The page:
Journal of Bone and Mineral Metabolism

, Volume 28, Issue 2, pp 117–130

Vitamin D and the skin

Review Article

DOI: 10.1007/s00774-009-0153-8

Cite this article as:
Bikle, D.D. J Bone Miner Metab (2010) 28: 117. doi:10.1007/s00774-009-0153-8


The keratinocytes of the skin are unique in being not only the primary source of vitamin D for the body, but also possessing the enzymatic machinery to metabolize vitamin D to active metabolites [in particular, 1,25 dihydroxyvitamin D (1,25(OH)2D)] and the vitamin D receptor (VDR) that enables the keratinocytes to respond to the 1,25(OH)2D they produce. Numerous functions of the skin are regulated by vitamin D and/or its receptor: these include inhibition of proliferation, stimulation of differentiation including formation of the permeability barrier, promotion of innate immunity, regulation of the hair follicle cycle, and suppression of tumor formation. Regulation of these actions is exerted by a number of different coregulators including the coactivators DRIP and SRC, a less well known inhibitor, hairless, and β-catenin. Different coregulators appear to be involved in different VDR-regulated functions. This review examines the various functions of vitamin D and its receptor, and to the extent known explores the mechanisms by which these functions are regulated.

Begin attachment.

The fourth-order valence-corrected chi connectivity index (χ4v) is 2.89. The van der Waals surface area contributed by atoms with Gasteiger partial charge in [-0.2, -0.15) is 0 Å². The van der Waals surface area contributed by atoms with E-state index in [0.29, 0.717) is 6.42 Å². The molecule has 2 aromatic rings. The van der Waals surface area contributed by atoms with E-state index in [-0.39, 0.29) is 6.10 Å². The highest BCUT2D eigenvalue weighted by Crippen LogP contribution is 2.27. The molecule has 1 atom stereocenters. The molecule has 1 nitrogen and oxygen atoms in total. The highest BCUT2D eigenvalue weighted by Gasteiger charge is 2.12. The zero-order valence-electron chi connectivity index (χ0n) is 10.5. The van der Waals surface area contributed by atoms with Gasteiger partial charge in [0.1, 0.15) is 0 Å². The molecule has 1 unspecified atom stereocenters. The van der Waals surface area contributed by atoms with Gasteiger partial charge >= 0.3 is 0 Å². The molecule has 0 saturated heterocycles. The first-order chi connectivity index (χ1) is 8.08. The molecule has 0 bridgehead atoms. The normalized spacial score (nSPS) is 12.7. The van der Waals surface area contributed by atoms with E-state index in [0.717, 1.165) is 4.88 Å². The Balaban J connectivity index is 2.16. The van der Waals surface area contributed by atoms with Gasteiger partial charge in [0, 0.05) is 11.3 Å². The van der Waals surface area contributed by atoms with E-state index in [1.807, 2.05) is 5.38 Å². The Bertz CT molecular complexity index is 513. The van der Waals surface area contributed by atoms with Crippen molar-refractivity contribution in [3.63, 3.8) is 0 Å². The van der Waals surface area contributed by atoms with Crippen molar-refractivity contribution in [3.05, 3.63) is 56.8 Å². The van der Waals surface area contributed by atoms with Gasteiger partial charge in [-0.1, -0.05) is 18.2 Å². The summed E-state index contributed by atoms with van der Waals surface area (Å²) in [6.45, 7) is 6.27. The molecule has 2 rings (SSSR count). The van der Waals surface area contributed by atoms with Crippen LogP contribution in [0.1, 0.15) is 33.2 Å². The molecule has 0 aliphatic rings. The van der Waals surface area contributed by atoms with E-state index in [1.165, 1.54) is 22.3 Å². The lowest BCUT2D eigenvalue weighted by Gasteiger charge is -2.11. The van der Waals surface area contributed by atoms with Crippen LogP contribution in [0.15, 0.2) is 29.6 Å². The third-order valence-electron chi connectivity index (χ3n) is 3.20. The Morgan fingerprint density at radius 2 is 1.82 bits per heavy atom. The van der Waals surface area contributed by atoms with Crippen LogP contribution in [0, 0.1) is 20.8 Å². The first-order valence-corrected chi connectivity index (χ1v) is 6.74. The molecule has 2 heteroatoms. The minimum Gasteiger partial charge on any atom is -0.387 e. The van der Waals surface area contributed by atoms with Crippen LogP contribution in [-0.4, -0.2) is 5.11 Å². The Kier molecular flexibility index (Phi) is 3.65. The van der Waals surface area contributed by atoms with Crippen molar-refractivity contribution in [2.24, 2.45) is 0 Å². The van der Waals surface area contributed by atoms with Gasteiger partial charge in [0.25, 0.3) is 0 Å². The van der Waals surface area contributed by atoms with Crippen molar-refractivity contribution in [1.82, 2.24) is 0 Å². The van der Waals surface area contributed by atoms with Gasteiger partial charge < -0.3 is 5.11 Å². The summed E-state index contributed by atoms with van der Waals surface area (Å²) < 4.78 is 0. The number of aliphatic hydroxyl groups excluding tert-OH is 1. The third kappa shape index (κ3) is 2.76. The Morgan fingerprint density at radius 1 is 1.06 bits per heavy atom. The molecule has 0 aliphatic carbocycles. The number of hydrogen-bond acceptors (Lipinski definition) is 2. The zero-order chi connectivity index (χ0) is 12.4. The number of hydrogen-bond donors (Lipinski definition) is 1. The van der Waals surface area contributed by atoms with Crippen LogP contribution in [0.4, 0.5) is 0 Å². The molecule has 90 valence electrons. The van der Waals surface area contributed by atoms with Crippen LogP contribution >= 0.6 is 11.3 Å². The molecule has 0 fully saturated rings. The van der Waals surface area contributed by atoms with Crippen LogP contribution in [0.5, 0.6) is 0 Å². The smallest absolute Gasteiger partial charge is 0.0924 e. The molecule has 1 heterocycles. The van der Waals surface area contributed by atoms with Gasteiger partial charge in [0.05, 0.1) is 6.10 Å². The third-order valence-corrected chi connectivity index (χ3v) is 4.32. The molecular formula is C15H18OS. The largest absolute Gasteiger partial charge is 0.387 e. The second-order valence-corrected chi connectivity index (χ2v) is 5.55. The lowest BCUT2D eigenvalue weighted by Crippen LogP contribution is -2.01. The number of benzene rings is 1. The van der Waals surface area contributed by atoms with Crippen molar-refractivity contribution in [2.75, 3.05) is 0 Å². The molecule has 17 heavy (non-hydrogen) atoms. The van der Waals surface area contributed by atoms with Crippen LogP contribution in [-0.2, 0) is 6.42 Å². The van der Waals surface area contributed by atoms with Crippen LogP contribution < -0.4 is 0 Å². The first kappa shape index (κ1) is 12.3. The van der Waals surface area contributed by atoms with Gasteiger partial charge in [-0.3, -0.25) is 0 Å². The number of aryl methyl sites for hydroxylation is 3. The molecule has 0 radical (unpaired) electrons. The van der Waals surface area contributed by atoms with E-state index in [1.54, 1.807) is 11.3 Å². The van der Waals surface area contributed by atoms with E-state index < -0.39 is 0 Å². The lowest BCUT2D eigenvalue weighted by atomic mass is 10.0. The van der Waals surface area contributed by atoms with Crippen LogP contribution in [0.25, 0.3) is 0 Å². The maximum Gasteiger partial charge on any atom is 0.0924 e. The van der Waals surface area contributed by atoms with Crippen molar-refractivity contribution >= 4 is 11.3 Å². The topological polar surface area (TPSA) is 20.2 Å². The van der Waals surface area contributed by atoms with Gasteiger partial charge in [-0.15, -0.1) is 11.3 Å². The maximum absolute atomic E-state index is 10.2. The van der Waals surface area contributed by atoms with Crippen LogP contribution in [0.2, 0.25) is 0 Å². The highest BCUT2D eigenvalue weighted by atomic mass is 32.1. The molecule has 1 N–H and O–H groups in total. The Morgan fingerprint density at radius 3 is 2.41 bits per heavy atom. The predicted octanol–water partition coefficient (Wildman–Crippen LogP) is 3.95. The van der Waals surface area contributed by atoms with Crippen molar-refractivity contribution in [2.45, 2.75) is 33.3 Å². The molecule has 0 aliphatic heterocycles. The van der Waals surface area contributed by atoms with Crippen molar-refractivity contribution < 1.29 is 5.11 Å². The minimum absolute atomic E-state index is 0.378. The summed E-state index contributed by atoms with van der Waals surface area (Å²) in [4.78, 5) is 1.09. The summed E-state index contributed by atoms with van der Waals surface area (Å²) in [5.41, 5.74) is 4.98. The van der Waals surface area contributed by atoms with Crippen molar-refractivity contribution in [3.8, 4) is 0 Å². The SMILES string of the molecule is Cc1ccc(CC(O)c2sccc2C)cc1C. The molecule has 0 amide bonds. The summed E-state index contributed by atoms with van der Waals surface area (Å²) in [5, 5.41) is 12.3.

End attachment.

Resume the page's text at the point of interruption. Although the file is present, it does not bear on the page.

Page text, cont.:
Vitamin DEpidermisHair follicleDifferentiationCarcinogenesis

Copyright information

© The Japanese Society for Bone and Mineral Research and Springer 2010

Authors and Affiliations

  1. 1.Veterans Affairs Medical CenterUniversity of CaliforniaSan FranciscoUSA